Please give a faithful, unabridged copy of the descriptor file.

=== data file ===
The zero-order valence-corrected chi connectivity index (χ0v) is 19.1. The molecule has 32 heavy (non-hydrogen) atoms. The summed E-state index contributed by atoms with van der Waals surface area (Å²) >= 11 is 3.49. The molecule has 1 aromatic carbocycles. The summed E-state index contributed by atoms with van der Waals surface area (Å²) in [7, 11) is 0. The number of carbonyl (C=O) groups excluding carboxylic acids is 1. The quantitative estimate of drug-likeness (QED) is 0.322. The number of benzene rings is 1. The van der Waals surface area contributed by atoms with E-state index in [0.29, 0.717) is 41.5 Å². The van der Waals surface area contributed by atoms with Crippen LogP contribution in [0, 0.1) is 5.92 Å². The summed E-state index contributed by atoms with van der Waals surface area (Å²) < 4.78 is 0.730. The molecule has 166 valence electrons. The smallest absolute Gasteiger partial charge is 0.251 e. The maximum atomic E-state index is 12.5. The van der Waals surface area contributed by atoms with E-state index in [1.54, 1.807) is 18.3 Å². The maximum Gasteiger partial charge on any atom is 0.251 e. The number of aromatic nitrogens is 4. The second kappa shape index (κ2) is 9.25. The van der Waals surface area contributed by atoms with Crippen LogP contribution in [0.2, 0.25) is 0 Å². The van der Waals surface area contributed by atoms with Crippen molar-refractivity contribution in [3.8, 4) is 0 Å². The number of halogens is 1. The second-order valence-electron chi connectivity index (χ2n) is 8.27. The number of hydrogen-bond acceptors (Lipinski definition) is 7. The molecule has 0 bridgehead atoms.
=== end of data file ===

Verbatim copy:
The zero-order valence-corrected chi connectivity index (χ0v) is 19.1. The molecule has 32 heavy (non-hydrogen) atoms. The summed E-state index contributed by atoms with van der Waals surface area (Å²) >= 11 is 3.49. The molecule has 1 aromatic carbocycles. The summed E-state index contributed by atoms with van der Waals surface area (Å²) in [7, 11) is 0. The number of carbonyl (C=O) groups excluding carboxylic acids is 1. The quantitative estimate of drug-likeness (QED) is 0.322. The number of benzene rings is 1. The van der Waals surface area contributed by atoms with E-state index in [0.29, 0.717) is 41.5 Å². The van der Waals surface area contributed by atoms with Crippen LogP contribution in [0, 0.1) is 5.92 Å². The summed E-state index contributed by atoms with van der Waals surface area (Å²) < 4.78 is 0.730. The molecule has 166 valence electrons. The smallest absolute Gasteiger partial charge is 0.251 e. The maximum atomic E-state index is 12.5. The van der Waals surface area contributed by atoms with E-state index in [1.54, 1.807) is 18.3 Å². The maximum Gasteiger partial charge on any atom is 0.251 e. The number of aromatic nitrogens is 4. The second kappa shape index (κ2) is 9.25. The van der Waals surface area contributed by atoms with Crippen LogP contribution in [0.2, 0.25) is 0 Å². The van der Waals surface area contributed by atoms with Crippen molar-refractivity contribution in [3.8, 4) is 0 Å². The number of halogens is 1. The second-order valence-electron chi connectivity index (χ2n) is 8.27. The number of hydrogen-bond acceptors (Lipinski definition) is 7. The molecule has 0 bridgehead atoms.